One of the most common causes of hip pain is inflammation and
degeneration of the glute med tendon and associated bursae. The Glute
med (gluteus medius) is a deep hip muscle on the lateral aspect of the
hip, that functions to stabilize the hip and control hip motion,
particularly in weight bearing.
The muscle has a bursa, (a bursa is a small sack of fluid which is usually
positioned in between a bone and a muscle or tendon) which acts to
prevent friction between the bone and overlying soft tissue. There are 2
main bursae around this area of the hip, underlying the glute and
associated hip muscles at their attachment into the greater trochanter,
a bony bump on the side aspect of the hip. High running volumes can
lead to repetitive friction from the overlying muscles and tendons,
causing both the tendon and the bursa to become inflamed, swollen and
Pain on the outside of the hip which is worse during activities such
as running, climbing stairs or getting in and out of a car
Pain which gradually gets worse, and often causes pain at night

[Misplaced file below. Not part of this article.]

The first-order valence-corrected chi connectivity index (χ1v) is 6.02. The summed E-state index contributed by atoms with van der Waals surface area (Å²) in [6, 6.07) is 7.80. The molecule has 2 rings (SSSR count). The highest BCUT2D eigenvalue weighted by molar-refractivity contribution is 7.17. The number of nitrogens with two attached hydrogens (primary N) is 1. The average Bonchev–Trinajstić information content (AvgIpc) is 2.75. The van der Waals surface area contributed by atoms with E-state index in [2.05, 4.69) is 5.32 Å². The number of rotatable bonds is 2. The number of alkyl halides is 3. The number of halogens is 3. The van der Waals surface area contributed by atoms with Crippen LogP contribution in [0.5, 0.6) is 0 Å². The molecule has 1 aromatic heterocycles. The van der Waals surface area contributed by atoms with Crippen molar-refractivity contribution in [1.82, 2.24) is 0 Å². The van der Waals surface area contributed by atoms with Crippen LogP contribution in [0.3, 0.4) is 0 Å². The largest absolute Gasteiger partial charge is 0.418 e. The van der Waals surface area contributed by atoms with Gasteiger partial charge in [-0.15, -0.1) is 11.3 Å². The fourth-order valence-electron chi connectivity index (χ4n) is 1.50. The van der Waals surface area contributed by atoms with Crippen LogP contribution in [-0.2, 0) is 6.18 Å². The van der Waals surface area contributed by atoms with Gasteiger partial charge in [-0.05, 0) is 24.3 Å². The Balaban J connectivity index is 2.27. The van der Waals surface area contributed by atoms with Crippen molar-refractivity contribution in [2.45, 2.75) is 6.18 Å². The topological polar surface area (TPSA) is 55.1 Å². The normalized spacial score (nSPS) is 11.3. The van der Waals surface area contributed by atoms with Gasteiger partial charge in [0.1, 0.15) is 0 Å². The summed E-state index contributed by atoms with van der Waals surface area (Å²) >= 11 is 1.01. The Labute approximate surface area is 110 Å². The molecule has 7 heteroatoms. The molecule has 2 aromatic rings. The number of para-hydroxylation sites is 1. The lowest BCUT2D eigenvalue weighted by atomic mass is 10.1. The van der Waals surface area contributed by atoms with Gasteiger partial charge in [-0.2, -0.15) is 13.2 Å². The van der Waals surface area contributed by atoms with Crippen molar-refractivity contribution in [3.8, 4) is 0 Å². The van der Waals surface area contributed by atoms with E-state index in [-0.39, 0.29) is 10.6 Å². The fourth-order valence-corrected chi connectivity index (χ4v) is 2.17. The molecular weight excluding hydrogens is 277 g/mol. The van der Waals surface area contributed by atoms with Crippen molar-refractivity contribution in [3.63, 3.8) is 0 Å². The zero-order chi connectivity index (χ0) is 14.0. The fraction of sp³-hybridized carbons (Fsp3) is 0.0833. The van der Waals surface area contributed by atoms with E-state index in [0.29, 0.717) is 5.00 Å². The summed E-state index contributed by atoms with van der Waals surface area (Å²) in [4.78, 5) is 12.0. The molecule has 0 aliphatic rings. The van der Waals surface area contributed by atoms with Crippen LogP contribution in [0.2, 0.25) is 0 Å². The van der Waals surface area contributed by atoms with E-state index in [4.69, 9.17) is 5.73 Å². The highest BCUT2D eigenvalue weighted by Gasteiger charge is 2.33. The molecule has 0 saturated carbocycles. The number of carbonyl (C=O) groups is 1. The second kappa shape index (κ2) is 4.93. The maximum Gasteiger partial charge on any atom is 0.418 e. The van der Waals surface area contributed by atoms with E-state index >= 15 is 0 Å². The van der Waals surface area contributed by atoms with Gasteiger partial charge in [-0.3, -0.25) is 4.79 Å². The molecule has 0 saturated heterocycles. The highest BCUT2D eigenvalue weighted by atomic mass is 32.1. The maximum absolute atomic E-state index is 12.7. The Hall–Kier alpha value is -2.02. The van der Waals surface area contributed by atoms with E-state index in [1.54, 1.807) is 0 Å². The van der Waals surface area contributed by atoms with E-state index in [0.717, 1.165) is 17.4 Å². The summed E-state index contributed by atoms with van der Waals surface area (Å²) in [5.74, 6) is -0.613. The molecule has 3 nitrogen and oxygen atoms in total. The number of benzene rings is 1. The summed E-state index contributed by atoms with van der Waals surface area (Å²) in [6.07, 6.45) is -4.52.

Pain when laying on that side of the hip
Pain which radiates down the outside of the thigh.
• Most cases of bursitis are due to biomechanical abnormalities.
These include:
• If you over pronate then you are more susceptible to this injury as
the knee falls inwards, increasing the angle at the hip, putting
more load on the lateral hip muscles.
• Weakness in the hip abductors, especially gluteus medius has the
same effect.
• Tight structures surrounding the hip such as the ITB, hip flexors
and hamstrings as this causes biomechanical inefficiency and
increased strain on the hip stabilizers.
• Women are more susceptible due to a naturally increased angle
between the hip and the knee, therefore increased load on the
glute med and other hip stabilizers.
• A bony spur - a small excess growth of bone which can aggravate
the bursa/ tendon
• Rest from aggravating activities
• Apply ice to the area.
• anti-inflammatory medication such as e ibuprofen or voltaren
• sometimes ultrasound +/- XRAY and MRI can be necessary to rule
out a bony spur and identify the problem bursae, often there is
associated tendon degeneration (tendonitis)
• Physiotherapy/ soft tissue therapy to help correct muscle
• Orthotics may help to correct foot biomechanics.
• A steroid injection followed by rest may help to settle the acute
• Surgery can be required if the injury is allowed to progress too far
beyond conservative/ rehabilitation.